"Fascinating... A beginner's guide to microbiota.” – Philadelphia Inquirer
It may come as a huge surprise, but you are only 10% human.
Each cell in your body has nine impostor cells. You are a combination of flesh, blood, bacteria, fungi, and more. These microbes play a crucial role in our health, affecting our weight, immune system, mental health, and even our choice of partner. Neglecting our relationship with these microbes can lead to various modern diseases.
However, we have the power to improve our microbial composition. In her compelling book, biologist Alanna Collen explains how our personal colony of microbes shapes our lives and offers valuable insights for change. Let’s dive deeper on the world of microbiota and review her book.
Alanna Collen is a distinguished science writer, holding a master’s degree in biology from Imperial College London and a PhD in evolutionary biology from University College London and the Zoological Society of London.
With her vast knowledge and expertise, she has traveled extensively as a zoologist, specializing in bat echolocation and acquiring a unique collection of tropical diseases along the way.
Collen’s contributions to the field extend beyond her academic achievements. She has written captivating articles for the Sunday Times Magazine. Her insightful perspectives have also reached broader audiences through her appearances on renowned radio and television programs, including BBC Radio 4’s The Tribes of Science and Saturday Live, as well as BBC One’s thrilling adventure-wildlife show, Lost Land of the Volcano.
What is the book about?
The book ‘10% Human’ explores the role of microbiota in human health and how embracing our microbes is the first step in valuing who we truly are.
The human body contains 100 trillion microbes, mostly bacteria, alongside other microbes such as viruses, fungi, and archaea. Together, they contain 4.4 million genes, which collaborate in running our bodies alongside our 21,000 human genes.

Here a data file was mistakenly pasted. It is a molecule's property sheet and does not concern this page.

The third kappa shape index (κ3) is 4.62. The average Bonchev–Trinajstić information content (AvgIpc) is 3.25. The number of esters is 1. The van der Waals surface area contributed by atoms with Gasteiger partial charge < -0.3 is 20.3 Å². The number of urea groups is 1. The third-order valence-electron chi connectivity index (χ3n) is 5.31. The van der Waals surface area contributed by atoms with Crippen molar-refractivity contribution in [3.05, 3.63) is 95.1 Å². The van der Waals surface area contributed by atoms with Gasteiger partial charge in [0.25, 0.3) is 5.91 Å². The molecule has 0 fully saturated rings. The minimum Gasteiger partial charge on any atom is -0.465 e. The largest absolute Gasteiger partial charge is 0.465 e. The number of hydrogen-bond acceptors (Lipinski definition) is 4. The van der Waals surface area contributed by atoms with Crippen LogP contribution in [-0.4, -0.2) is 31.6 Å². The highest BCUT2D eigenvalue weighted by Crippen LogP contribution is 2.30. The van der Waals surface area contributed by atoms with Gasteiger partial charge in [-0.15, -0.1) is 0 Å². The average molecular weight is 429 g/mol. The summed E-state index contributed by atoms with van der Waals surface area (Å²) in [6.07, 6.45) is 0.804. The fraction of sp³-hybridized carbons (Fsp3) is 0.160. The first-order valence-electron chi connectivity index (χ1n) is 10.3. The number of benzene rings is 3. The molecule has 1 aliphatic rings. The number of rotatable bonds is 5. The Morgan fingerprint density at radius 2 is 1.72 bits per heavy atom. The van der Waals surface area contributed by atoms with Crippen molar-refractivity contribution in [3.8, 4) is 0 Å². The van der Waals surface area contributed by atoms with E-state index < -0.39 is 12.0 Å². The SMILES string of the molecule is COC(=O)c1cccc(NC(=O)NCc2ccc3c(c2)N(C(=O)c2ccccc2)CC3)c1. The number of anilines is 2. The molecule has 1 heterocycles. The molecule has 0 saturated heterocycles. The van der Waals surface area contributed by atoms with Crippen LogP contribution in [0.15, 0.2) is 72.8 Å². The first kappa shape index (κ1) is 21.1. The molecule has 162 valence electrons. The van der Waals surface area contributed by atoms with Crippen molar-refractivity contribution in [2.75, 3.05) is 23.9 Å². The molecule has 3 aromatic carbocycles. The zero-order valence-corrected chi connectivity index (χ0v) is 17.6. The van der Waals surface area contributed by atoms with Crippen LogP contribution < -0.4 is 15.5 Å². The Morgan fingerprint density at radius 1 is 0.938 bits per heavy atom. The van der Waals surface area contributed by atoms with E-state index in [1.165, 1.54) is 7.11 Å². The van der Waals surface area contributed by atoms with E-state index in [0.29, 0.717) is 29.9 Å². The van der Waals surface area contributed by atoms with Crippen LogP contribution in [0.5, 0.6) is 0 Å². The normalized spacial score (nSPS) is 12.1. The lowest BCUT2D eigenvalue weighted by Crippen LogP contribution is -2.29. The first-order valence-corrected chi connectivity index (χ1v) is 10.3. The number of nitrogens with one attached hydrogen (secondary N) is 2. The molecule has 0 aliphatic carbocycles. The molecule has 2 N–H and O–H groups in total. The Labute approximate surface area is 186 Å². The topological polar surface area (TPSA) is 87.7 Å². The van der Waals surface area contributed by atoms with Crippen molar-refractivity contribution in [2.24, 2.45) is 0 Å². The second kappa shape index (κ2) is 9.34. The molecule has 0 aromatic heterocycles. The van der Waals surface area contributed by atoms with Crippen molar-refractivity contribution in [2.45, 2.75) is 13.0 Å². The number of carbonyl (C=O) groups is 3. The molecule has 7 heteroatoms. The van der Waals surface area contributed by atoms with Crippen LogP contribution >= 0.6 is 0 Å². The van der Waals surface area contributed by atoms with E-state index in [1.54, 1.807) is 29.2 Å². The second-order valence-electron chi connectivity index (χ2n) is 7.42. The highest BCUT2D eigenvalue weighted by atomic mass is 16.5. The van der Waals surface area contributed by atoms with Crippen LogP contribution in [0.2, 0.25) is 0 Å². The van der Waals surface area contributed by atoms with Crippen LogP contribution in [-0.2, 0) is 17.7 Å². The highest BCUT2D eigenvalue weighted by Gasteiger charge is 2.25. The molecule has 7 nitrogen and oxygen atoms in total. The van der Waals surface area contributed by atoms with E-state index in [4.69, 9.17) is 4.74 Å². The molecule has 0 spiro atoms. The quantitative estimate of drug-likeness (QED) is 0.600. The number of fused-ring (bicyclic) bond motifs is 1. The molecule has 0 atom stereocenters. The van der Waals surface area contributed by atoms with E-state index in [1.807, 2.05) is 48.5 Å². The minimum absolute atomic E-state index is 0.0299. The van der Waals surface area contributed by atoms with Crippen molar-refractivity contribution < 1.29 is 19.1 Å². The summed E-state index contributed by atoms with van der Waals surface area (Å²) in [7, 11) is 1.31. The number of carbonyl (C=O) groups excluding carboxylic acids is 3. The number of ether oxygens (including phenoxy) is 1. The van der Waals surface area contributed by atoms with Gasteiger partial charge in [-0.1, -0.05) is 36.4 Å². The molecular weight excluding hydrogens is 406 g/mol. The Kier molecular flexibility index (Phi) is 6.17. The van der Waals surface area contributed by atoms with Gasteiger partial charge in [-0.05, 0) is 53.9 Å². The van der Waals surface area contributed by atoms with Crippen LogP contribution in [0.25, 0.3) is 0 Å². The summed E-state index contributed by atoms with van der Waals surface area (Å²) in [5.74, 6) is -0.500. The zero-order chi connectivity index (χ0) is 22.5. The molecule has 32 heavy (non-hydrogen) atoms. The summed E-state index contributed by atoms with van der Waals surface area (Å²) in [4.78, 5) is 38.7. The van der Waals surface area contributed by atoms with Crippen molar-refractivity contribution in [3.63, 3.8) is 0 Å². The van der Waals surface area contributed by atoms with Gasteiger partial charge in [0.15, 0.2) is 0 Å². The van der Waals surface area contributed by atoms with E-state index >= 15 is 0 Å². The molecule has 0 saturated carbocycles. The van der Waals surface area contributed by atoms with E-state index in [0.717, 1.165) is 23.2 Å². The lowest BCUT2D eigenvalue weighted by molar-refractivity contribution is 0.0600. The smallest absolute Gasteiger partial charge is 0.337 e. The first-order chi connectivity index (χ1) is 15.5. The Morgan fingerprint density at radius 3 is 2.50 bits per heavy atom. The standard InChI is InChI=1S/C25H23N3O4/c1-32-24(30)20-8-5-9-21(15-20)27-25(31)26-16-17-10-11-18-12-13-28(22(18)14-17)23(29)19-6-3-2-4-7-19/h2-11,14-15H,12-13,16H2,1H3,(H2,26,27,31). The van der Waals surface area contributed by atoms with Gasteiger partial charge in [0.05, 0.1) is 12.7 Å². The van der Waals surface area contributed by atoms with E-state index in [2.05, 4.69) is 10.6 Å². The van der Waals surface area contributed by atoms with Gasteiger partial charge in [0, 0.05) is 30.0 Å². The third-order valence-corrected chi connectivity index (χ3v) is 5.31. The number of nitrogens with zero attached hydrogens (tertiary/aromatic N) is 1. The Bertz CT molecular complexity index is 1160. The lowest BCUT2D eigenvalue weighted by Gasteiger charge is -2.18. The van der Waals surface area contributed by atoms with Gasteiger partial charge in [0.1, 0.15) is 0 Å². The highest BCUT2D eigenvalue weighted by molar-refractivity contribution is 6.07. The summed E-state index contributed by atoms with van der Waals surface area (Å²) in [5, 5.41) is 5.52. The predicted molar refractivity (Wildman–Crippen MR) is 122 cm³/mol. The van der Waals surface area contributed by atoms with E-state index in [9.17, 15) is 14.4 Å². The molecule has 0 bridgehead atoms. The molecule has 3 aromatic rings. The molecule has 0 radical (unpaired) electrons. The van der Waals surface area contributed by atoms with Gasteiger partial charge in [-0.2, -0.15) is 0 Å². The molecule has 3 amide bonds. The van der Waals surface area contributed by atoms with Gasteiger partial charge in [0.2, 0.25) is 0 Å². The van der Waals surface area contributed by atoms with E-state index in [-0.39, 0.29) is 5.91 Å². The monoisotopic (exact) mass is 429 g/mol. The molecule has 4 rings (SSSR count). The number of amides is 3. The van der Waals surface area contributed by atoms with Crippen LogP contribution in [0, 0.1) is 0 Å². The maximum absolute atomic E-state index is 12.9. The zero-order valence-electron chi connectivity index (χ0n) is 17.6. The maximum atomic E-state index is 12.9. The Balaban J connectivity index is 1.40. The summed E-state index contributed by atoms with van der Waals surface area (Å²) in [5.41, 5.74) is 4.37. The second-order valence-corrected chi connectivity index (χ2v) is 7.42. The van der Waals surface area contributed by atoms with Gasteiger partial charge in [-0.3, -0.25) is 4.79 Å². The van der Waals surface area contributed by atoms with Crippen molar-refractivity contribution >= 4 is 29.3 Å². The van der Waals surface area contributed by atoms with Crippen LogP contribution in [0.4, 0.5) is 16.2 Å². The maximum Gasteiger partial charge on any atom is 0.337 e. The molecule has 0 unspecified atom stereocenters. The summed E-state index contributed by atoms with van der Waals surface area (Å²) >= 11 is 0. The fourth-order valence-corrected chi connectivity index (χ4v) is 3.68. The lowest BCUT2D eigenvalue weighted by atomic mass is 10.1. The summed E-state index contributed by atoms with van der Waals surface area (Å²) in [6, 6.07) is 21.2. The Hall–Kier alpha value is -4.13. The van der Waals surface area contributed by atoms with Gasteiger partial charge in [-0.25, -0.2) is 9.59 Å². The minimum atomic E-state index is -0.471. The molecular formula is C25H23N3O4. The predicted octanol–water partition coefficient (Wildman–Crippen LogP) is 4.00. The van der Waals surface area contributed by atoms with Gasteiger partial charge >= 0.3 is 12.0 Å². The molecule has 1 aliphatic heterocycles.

The phrase ‘10% human’ refers to the fact that only 10% of the cells in our body are actually human cells, while the other 90% are microbial cells that make up our microbiota. These microbes play a crucial role in our health and well-being, and embracing them is the first step in valuing who we truly are as humans.
The book also discusses the possibility that modern illnesses could be a consequence of differences in microbiota and the damage caused by these differences.
Key takeaways from the book
1Microbes play a crucial role in our overall health and well-being
Our personal colony of microbes influences our weight, immune system, mental health, and even our choice of partner. Neglecting the relationship with our microbes can lead to various modern diseases such as mental illness, digestive disorders, allergies, autoimmune afflictions, and even cancer. The book emphasizes the need to cherish and nurture our relationship with our personal colony of microbes for a healthier life.
2There is a hypothesis that weak microbiota leads to obesity and autism
The author discusses how obesity exhibits epidemiological patterns similar to infectious diseases and cites studies conducted on chickens, where a specific virus caused them to gain weight without significant changes in diet or activity levels. The presence of this virus was also found to be more prevalent in obese individuals compared to lean individuals.
However, it is important to note that the book acknowledges the need for further evidence and research to support this hypothesis. While the idea of infections playing a role in obesity is thought-provoking, it is not yet widely accepted in the scientific community.
Regarding autism, the book highlights the emerging field of research examining the connection between the gut microbiome and neurodevelopmental disorders, including autism spectrum disorder (ASD). It explores the idea that disruptions in the microbial composition and function in the gut could potentially influence brain development and behavior. The author presents various studies and findings that suggest a potential link between alterations in the gut microbiome and ASD. However, it is worth noting that the specific mechanisms and causality are still subjects of ongoing research, and the book acknowledges the need for further studies to fully understand this complex relationship.